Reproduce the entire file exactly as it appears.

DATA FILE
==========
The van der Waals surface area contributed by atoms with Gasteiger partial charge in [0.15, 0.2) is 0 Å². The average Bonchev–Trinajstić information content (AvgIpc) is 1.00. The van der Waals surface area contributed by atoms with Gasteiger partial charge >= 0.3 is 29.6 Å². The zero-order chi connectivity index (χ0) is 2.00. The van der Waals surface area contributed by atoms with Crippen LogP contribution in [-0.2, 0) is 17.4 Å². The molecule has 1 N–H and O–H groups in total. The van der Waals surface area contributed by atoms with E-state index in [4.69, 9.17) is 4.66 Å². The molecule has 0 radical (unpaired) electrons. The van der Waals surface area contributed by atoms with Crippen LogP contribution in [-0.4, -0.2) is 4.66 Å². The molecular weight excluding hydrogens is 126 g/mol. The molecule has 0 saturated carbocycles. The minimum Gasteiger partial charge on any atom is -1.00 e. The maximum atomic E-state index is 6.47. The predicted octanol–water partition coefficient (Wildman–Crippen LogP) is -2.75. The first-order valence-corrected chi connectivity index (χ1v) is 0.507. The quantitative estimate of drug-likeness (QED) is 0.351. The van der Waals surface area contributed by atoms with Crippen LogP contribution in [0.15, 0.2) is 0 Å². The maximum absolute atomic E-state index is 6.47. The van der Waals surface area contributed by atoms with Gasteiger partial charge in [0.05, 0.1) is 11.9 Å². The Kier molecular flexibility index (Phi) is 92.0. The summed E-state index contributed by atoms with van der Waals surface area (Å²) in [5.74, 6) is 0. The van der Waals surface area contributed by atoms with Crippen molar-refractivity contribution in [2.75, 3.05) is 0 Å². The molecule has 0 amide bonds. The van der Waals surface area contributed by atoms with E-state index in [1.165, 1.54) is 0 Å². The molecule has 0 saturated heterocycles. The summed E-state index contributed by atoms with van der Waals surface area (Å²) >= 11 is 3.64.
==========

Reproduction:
The van der Waals surface area contributed by atoms with Gasteiger partial charge in [0.15, 0.2) is 0 Å². The average Bonchev–Trinajstić information content (AvgIpc) is 1.00. The van der Waals surface area contributed by atoms with Gasteiger partial charge >= 0.3 is 29.6 Å². The zero-order chi connectivity index (χ0) is 2.00. The van der Waals surface area contributed by atoms with Crippen LogP contribution in [-0.2, 0) is 17.4 Å². The molecule has 1 N–H and O–H groups in total. The van der Waals surface area contributed by atoms with E-state index in [4.69, 9.17) is 4.66 Å². The molecule has 0 radical (unpaired) electrons. The van der Waals surface area contributed by atoms with Crippen LogP contribution in [-0.4, -0.2) is 4.66 Å². The molecular weight excluding hydrogens is 126 g/mol. The molecule has 0 saturated carbocycles. The minimum Gasteiger partial charge on any atom is -1.00 e. The maximum atomic E-state index is 6.47. The predicted octanol–water partition coefficient (Wildman–Crippen LogP) is -2.75. The first-order valence-corrected chi connectivity index (χ1v) is 0.507. The quantitative estimate of drug-likeness (QED) is 0.351. The van der Waals surface area contributed by atoms with Crippen LogP contribution in [0.15, 0.2) is 0 Å². The maximum absolute atomic E-state index is 6.47. The van der Waals surface area contributed by atoms with Gasteiger partial charge in [0.05, 0.1) is 11.9 Å². The Kier molecular flexibility index (Phi) is 92.0. The summed E-state index contributed by atoms with van der Waals surface area (Å²) in [5.74, 6) is 0. The van der Waals surface area contributed by atoms with Crippen molar-refractivity contribution in [2.75, 3.05) is 0 Å². The molecule has 0 amide bonds. The van der Waals surface area contributed by atoms with E-state index in [1.165, 1.54) is 0 Å². The molecule has 0 saturated heterocycles. The summed E-state index contributed by atoms with van der Waals surface area (Å²) >= 11 is 3.64.